by SUSAN MANN
Canadian livestock groups vow to continue fighting the United States Department of Agriculture’s revised Country of Origin Labelling laws despite a refusal by an American court to grant a temporary injunction halting the revisions’ implementation.
The USDA introduced changes to the law May 23. They are scheduled for implementation in November. The changes were introduced after a World Trade Organization (WTO) panel ruled in July 2012 the original rules don’t comply with the country’s WTO trade obligations. But the amended rules make Country of Origin Labelling (COOL) even more onerous than the previous rules, Canadian livestock groups assert.
The Canadian Cattlemen’s Association (CCA) and the Canadian Pork Council joined a coalition of American and Mexican meat and livestock organizations to challenge the amended rules in the U.S. court system. Now that the U.S. District Court for the District of Columbia turned down its request to temporarily block the amended regulation, the coalition says it will seek an expedited appeal to the U.S. Court of Appeals for the District of Columbia to overturn the decision.
But it’s unlikely the appeal, if granted, will be heard before November. Dennis Laycraft, Canadian Cattlemen’s Association executive vice president, says technically the COOL revisions are already in effect but “there was a six-month education period.”
Laycraft adds, “what we’re hearing is it may take a while for the appeal to be heard.”
The coalition wants the temporary injunction to stop the amended COOL rules from being enacted as part of a larger court action filed on July 8 seeking to strike down the labelling law revisions.
The coalition says irreparable harm to the American meat and livestock industry will result if the USDA is permitted to fully implement its revisions to the labelling law. There will also be more harm to the Canadian cattle industry, CCA says in a Sept. 11 press release.
The Canadian beef industry has lost about $640 million a year since 2008, when the original labelling law was implemented. But the amended law will double beef farmers’ losses, which will jump to about $40 a head from $25 a head currently.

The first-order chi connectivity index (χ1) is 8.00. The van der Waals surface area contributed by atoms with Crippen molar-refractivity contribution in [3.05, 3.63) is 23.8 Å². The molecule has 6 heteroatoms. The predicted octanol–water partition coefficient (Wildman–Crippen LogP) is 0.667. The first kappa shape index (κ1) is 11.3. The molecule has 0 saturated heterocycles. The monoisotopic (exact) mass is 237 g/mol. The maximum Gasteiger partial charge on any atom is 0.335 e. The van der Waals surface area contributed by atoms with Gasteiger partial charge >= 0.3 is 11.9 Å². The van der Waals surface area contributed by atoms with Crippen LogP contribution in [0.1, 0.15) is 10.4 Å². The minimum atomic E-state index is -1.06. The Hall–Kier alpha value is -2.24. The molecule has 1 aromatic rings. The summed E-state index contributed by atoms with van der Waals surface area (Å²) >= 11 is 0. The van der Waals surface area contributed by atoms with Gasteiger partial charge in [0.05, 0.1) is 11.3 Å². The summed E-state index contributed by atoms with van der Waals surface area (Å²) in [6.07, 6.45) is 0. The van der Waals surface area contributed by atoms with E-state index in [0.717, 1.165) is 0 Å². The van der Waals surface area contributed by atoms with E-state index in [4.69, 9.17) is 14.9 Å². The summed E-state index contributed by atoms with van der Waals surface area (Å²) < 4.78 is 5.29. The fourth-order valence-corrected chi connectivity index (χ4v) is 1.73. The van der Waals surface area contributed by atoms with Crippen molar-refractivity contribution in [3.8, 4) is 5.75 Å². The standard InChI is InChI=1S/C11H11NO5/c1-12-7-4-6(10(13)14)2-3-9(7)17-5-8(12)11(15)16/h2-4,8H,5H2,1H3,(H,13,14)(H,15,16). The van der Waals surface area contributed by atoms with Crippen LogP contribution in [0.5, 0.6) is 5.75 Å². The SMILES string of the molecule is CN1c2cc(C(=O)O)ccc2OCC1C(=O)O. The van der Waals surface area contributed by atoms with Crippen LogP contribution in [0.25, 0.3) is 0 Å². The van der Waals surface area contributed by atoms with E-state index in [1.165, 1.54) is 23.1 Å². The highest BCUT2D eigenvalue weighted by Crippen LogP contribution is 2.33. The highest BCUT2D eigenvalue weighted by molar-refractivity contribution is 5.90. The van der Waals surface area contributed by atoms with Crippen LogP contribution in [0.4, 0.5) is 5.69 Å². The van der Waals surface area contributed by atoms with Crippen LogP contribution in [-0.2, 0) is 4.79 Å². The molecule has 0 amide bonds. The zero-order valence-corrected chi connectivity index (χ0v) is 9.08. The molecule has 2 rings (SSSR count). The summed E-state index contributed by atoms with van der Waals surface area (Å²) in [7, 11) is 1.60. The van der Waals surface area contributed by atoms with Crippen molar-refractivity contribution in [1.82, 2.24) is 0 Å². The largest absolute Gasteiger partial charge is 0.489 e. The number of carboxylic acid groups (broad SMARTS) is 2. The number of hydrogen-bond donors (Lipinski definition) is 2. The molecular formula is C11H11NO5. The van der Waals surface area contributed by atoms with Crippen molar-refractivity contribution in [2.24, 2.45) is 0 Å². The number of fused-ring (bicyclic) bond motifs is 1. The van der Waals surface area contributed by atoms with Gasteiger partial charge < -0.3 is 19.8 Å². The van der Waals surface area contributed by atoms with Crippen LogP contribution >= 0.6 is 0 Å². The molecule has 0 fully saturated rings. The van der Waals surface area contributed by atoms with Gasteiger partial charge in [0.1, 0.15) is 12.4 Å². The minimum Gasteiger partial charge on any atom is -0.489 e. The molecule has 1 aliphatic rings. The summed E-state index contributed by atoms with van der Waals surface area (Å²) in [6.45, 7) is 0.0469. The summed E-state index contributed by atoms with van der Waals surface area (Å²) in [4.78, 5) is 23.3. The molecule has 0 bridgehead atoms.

Martin Rice, Canadian Pork Council executive director, says they don’t have a dollar figure on additional losses for pork producers due to the changed COOL rules. But if the amended rules lead to American companies being able to make less use of Canadian-born pigs in their marketing, “it makes less sense for them (the companies) to buy them.” The pork council will monitor the amended COOL rules after their November implementation to determine if they lead to any reduction in opportunities for Canadian producers to sell their pigs into the United States.
Both Canadian groups are also supporting the federal government as it seeks further action from the WTO. The government wants the WTO to establish a compliance panel – a process that could lead to retaliatory tariffs if the Americans’ revised rule is found to be non-compliant with the United States’ trade obligations.
Rice says the Americans vetoed the Canadian and Mexican initial request in August to the WTO dispute body to establish a compliance panel. But now Canada and Mexico will be filing a second request on Sept. 25, and the “United States cannot veto that one,” he notes.
Rice says the American veto is standard procedure and Canada also uses that option when it’s the subject of a WTO dispute challenge.
Another avenue the Canadian groups are pursing is legislative change by the U.S. Congress. BF